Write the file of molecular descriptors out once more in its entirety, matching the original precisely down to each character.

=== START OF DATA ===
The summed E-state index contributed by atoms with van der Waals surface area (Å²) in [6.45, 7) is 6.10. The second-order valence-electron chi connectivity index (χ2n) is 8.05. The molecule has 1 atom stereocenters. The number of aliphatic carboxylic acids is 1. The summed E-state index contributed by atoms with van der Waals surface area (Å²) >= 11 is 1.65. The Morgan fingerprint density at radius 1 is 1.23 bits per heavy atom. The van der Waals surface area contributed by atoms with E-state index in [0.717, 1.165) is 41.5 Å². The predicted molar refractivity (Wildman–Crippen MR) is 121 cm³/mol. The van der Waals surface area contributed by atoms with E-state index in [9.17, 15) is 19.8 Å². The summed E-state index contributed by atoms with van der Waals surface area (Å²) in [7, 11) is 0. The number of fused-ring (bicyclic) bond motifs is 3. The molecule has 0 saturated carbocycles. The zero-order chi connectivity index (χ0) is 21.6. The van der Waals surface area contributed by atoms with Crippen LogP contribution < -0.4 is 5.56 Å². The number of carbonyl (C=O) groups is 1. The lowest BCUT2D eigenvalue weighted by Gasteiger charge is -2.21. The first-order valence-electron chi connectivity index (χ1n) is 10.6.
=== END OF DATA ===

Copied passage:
The summed E-state index contributed by atoms with van der Waals surface area (Å²) in [6.45, 7) is 6.10. The second-order valence-electron chi connectivity index (χ2n) is 8.05. The molecule has 1 atom stereocenters. The number of aliphatic carboxylic acids is 1. The summed E-state index contributed by atoms with van der Waals surface area (Å²) >= 11 is 1.65. The Morgan fingerprint density at radius 1 is 1.23 bits per heavy atom. The van der Waals surface area contributed by atoms with E-state index in [0.717, 1.165) is 41.5 Å². The predicted molar refractivity (Wildman–Crippen MR) is 121 cm³/mol. The van der Waals surface area contributed by atoms with E-state index in [9.17, 15) is 19.8 Å². The summed E-state index contributed by atoms with van der Waals surface area (Å²) in [7, 11) is 0. The number of fused-ring (bicyclic) bond motifs is 3. The molecule has 0 saturated carbocycles. The zero-order chi connectivity index (χ0) is 21.6. The van der Waals surface area contributed by atoms with Crippen LogP contribution < -0.4 is 5.56 Å². The number of carbonyl (C=O) groups is 1. The lowest BCUT2D eigenvalue weighted by Gasteiger charge is -2.21. The first-order valence-electron chi connectivity index (χ1n) is 10.6.